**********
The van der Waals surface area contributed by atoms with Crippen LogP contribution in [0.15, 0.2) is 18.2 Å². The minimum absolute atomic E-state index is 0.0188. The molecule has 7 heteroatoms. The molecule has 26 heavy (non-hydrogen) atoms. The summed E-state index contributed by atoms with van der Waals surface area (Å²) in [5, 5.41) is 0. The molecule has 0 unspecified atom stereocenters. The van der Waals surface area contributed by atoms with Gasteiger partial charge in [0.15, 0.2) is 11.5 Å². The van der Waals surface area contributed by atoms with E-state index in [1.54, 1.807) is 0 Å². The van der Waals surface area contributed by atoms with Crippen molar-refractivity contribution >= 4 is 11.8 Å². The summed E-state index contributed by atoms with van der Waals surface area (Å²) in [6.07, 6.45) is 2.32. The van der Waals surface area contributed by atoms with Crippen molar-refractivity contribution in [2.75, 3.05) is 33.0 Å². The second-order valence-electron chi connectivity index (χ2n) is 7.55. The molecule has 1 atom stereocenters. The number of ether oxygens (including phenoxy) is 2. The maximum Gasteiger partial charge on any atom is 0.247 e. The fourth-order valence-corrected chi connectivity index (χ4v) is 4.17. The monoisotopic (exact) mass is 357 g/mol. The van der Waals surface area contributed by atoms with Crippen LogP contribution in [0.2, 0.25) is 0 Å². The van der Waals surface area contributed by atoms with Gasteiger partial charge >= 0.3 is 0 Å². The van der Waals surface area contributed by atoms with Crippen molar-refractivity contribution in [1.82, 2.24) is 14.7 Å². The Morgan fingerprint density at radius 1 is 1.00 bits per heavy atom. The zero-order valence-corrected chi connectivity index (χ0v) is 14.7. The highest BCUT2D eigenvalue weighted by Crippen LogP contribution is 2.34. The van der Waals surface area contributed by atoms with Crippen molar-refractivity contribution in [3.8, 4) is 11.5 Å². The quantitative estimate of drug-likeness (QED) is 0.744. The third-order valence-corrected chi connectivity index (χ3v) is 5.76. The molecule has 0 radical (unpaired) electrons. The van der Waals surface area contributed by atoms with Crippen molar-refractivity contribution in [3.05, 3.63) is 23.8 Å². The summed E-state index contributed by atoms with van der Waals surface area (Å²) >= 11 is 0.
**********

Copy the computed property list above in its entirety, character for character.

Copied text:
The van der Waals surface area contributed by atoms with Crippen LogP contribution in [0.15, 0.2) is 18.2 Å². The minimum absolute atomic E-state index is 0.0188. The molecule has 7 heteroatoms. The molecule has 26 heavy (non-hydrogen) atoms. The summed E-state index contributed by atoms with van der Waals surface area (Å²) in [5, 5.41) is 0. The molecule has 0 unspecified atom stereocenters. The van der Waals surface area contributed by atoms with Gasteiger partial charge in [0.15, 0.2) is 11.5 Å². The van der Waals surface area contributed by atoms with E-state index in [1.54, 1.807) is 0 Å². The van der Waals surface area contributed by atoms with Crippen molar-refractivity contribution >= 4 is 11.8 Å². The summed E-state index contributed by atoms with van der Waals surface area (Å²) in [6.07, 6.45) is 2.32. The van der Waals surface area contributed by atoms with Crippen molar-refractivity contribution in [2.75, 3.05) is 33.0 Å². The second-order valence-electron chi connectivity index (χ2n) is 7.55. The molecule has 1 atom stereocenters. The number of ether oxygens (including phenoxy) is 2. The maximum Gasteiger partial charge on any atom is 0.247 e. The fourth-order valence-corrected chi connectivity index (χ4v) is 4.17. The monoisotopic (exact) mass is 357 g/mol. The van der Waals surface area contributed by atoms with Crippen LogP contribution in [0.2, 0.25) is 0 Å². The van der Waals surface area contributed by atoms with Gasteiger partial charge >= 0.3 is 0 Å². The van der Waals surface area contributed by atoms with Crippen molar-refractivity contribution in [1.82, 2.24) is 14.7 Å². The Morgan fingerprint density at radius 1 is 1.00 bits per heavy atom. The zero-order valence-corrected chi connectivity index (χ0v) is 14.7. The highest BCUT2D eigenvalue weighted by Crippen LogP contribution is 2.34. The van der Waals surface area contributed by atoms with Crippen molar-refractivity contribution in [3.8, 4) is 11.5 Å². The quantitative estimate of drug-likeness (QED) is 0.744. The third-order valence-corrected chi connectivity index (χ3v) is 5.76. The molecule has 0 radical (unpaired) electrons. The van der Waals surface area contributed by atoms with Crippen molar-refractivity contribution in [3.05, 3.63) is 23.8 Å². The summed E-state index contributed by atoms with van der Waals surface area (Å²) >= 11 is 0.